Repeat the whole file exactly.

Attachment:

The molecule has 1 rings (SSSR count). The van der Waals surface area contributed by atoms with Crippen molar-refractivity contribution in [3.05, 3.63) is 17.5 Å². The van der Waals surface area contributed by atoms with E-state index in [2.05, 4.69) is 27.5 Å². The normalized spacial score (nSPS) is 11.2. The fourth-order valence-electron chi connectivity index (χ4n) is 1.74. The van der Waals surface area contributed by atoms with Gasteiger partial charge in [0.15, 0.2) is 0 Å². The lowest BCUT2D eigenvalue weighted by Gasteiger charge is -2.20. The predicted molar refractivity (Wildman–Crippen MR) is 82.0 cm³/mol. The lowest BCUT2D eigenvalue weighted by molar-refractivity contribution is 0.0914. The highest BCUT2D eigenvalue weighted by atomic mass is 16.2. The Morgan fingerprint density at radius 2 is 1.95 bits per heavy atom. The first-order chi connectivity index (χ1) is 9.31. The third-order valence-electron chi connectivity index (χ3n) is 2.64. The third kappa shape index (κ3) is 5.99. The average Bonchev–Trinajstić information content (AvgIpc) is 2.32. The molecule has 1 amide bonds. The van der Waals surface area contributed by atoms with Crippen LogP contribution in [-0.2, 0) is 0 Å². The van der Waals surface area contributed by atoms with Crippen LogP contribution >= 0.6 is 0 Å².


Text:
The molecule has 1 rings (SSSR count). The van der Waals surface area contributed by atoms with Crippen molar-refractivity contribution in [3.05, 3.63) is 17.5 Å². The van der Waals surface area contributed by atoms with E-state index in [2.05, 4.69) is 27.5 Å². The normalized spacial score (nSPS) is 11.2. The fourth-order valence-electron chi connectivity index (χ4n) is 1.74. The van der Waals surface area contributed by atoms with Gasteiger partial charge in [0.15, 0.2) is 0 Å². The lowest BCUT2D eigenvalue weighted by Gasteiger charge is -2.20. The predicted molar refractivity (Wildman–Crippen MR) is 82.0 cm³/mol. The lowest BCUT2D eigenvalue weighted by molar-refractivity contribution is 0.0914. The highest BCUT2D eigenvalue weighted by atomic mass is 16.2. The Morgan fingerprint density at radius 2 is 1.95 bits per heavy atom. The first-order chi connectivity index (χ1) is 9.31. The third-order valence-electron chi connectivity index (χ3n) is 2.64. The third kappa shape index (κ3) is 5.99. The average Bonchev–Trinajstić information content (AvgIpc) is 2.32. The molecule has 1 amide bonds. The van der Waals surface area contributed by atoms with Crippen LogP contribution in [-0.2, 0) is 0 Å². The van der Waals surface area contributed by atoms with Crippen LogP contribution >= 0.6 is 0 Å².